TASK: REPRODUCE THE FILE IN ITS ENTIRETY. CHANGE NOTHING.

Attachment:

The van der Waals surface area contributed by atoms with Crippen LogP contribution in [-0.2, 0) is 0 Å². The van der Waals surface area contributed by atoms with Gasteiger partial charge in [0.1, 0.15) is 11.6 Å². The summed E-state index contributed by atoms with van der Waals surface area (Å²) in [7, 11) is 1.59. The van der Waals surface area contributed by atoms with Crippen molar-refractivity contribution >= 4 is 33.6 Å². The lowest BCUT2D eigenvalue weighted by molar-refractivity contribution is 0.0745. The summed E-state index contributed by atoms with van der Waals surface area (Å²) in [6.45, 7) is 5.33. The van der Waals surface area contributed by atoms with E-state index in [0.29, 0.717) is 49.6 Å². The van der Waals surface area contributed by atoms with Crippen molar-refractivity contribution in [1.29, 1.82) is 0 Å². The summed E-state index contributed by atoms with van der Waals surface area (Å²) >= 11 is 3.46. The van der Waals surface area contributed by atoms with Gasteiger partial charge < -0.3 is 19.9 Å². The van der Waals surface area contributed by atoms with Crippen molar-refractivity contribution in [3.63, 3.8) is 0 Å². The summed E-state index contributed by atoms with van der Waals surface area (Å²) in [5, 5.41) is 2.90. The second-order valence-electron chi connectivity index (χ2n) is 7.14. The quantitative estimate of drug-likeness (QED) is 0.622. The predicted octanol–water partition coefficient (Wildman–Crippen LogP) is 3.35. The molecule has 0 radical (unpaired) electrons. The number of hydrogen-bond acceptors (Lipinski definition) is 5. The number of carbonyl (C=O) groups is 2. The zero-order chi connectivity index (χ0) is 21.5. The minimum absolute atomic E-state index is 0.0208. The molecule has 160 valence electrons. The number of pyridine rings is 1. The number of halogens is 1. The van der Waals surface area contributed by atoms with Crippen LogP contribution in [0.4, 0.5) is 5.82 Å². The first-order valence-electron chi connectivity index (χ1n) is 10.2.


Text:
The van der Waals surface area contributed by atoms with Crippen LogP contribution in [-0.2, 0) is 0 Å². The van der Waals surface area contributed by atoms with Gasteiger partial charge in [0.1, 0.15) is 11.6 Å². The summed E-state index contributed by atoms with van der Waals surface area (Å²) in [7, 11) is 1.59. The van der Waals surface area contributed by atoms with Crippen molar-refractivity contribution >= 4 is 33.6 Å². The lowest BCUT2D eigenvalue weighted by molar-refractivity contribution is 0.0745. The summed E-state index contributed by atoms with van der Waals surface area (Å²) in [6.45, 7) is 5.33. The van der Waals surface area contributed by atoms with E-state index in [0.29, 0.717) is 49.6 Å². The van der Waals surface area contributed by atoms with Crippen molar-refractivity contribution in [1.29, 1.82) is 0 Å². The summed E-state index contributed by atoms with van der Waals surface area (Å²) >= 11 is 3.46. The van der Waals surface area contributed by atoms with Gasteiger partial charge < -0.3 is 19.9 Å². The van der Waals surface area contributed by atoms with Crippen molar-refractivity contribution in [3.63, 3.8) is 0 Å². The summed E-state index contributed by atoms with van der Waals surface area (Å²) in [5, 5.41) is 2.90. The second-order valence-electron chi connectivity index (χ2n) is 7.14. The quantitative estimate of drug-likeness (QED) is 0.622. The predicted octanol–water partition coefficient (Wildman–Crippen LogP) is 3.35. The molecule has 0 radical (unpaired) electrons. The number of hydrogen-bond acceptors (Lipinski definition) is 5. The number of carbonyl (C=O) groups is 2. The zero-order chi connectivity index (χ0) is 21.5. The minimum absolute atomic E-state index is 0.0208. The molecule has 160 valence electrons. The number of pyridine rings is 1. The number of halogens is 1. The van der Waals surface area contributed by atoms with Crippen LogP contribution in [0.4, 0.5) is 5.82 Å². The first-order valence-electron chi connectivity index (χ1n) is 10.2.